And in addition, I doubt that many physicians really read the package inserts from pregnancy devices that are used in their hospitals and their clinics.
The second thing that I have seen is that I know moving forward the FDA is requiring manufacturers to investigate the variant hook effect in all new hCG devices that are being brought to market. However, this does not alleviate the problem with the devices that are currently on the market.
And this seems like a real problem. What do you think needs to be done and who should be doing it?
Well, in my opinion several things need to be done. Most immediately we need to educate physicians, nurses, and other healthcare professionals that this is a problem, and programs like this really help in that regard.
Second, manufacturers need to make the possibility of variant hook effect clearly visible in their package insert and state that when this is suspected in a sample that a simple dilution of that sample can yield a positive result if the patient is truly pregnant. And this is important for sites that don’t have any alternative way of testing for pregnancy.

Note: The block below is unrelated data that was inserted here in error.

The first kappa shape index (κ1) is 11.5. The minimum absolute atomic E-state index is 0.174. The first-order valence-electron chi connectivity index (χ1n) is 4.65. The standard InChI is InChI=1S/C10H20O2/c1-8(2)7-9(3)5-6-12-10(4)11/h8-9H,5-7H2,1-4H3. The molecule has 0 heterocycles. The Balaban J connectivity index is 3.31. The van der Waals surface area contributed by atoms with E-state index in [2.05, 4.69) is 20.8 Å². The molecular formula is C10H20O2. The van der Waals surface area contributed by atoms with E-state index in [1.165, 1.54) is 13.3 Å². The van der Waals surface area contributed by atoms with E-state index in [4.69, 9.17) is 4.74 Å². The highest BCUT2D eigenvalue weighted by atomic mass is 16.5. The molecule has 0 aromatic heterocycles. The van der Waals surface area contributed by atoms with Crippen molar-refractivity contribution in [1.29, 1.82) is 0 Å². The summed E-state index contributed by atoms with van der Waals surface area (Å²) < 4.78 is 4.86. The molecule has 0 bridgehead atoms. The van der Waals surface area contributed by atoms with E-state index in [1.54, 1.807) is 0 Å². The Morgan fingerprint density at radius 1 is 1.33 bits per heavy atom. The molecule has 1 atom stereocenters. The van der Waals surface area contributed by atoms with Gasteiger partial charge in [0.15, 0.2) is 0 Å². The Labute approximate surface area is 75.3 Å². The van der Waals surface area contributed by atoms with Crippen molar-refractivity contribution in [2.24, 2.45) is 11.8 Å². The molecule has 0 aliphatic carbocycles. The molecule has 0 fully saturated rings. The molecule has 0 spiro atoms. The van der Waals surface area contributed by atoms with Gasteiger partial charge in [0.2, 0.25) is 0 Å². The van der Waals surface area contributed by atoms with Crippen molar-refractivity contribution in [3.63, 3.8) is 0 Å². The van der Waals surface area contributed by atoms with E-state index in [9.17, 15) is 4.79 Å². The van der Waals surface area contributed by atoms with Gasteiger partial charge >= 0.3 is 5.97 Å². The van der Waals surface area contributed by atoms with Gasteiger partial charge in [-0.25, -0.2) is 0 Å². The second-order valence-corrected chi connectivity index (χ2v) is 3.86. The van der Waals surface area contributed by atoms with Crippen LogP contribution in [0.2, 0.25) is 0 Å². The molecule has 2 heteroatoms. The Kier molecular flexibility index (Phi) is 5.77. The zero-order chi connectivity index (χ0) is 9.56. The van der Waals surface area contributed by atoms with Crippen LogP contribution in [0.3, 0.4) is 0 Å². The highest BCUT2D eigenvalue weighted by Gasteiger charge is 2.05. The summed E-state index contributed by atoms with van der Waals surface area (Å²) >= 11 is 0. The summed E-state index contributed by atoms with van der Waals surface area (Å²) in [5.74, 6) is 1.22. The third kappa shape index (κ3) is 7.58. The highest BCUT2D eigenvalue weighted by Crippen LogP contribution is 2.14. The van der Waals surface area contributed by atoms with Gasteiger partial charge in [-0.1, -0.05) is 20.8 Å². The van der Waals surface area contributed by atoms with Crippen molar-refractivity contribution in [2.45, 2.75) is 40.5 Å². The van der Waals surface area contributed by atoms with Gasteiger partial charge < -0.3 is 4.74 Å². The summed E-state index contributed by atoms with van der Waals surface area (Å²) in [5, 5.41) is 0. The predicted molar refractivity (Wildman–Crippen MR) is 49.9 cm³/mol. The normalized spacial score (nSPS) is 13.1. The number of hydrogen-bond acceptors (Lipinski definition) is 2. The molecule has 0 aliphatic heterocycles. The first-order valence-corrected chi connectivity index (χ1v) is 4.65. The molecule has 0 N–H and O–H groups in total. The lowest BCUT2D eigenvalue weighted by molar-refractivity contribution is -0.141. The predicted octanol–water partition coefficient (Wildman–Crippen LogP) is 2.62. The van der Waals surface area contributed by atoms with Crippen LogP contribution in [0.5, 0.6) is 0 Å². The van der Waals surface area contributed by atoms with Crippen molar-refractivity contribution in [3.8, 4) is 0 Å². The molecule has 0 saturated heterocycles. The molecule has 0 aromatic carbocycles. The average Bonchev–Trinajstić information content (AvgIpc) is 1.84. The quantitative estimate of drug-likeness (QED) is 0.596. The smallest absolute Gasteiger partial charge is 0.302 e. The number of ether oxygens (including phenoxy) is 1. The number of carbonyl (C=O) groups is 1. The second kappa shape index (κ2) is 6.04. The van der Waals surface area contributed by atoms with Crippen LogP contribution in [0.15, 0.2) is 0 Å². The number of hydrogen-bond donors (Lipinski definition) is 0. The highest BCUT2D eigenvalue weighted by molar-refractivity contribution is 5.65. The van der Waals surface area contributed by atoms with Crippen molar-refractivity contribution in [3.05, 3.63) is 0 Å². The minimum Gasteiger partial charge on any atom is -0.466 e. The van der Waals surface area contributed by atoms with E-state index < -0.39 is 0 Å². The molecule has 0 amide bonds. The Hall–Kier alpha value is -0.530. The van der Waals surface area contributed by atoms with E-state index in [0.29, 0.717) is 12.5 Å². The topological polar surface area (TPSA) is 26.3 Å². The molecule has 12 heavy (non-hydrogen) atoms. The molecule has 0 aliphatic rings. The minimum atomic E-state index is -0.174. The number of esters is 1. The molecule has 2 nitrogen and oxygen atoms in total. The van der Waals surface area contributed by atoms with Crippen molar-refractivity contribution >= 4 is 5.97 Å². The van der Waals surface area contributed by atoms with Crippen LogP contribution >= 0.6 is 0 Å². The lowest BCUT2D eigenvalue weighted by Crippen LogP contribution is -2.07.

Third, I think that in centers where quantitative serum hCG testing is available, this should be the preferred pregnancy test. Serum testing is not subject to the variant hook effect because the hCG beta-core fragment is not present in serum, only urine, and the quantitative serum assays are much more analytically sensitive. In major medical centers quantitative HCG assays are rapidly available 24 hours a day and most patients are having blood drawn for other testing.
So I think that hospitals have kind of clung to the qualitative urine test as a carryover from the days when getting a quantitative serum took many hours.
And in fact, many hospitals in Europe and abroad have completely eliminated the use of qualitative hCG testing in their centers.
And then finally, our laboratory is working to better define what ratio of beta-core fragment is required to cause the variant hook effect, and we hope that this will help manufacturers to produce devices that avoid false-negative results and may even allow them to modify their existing product.
Dr. Ann Gronowski is Professor in the Department of Pathology and Immunology and the Department of Obstetrics and Gynecology at Washington University School of Medicine in St. Louis. Much of her research is focused on hCG. She has been our guest in this podcast from Clinical Chemistry. I am Bob Barrett. Thanks for listening!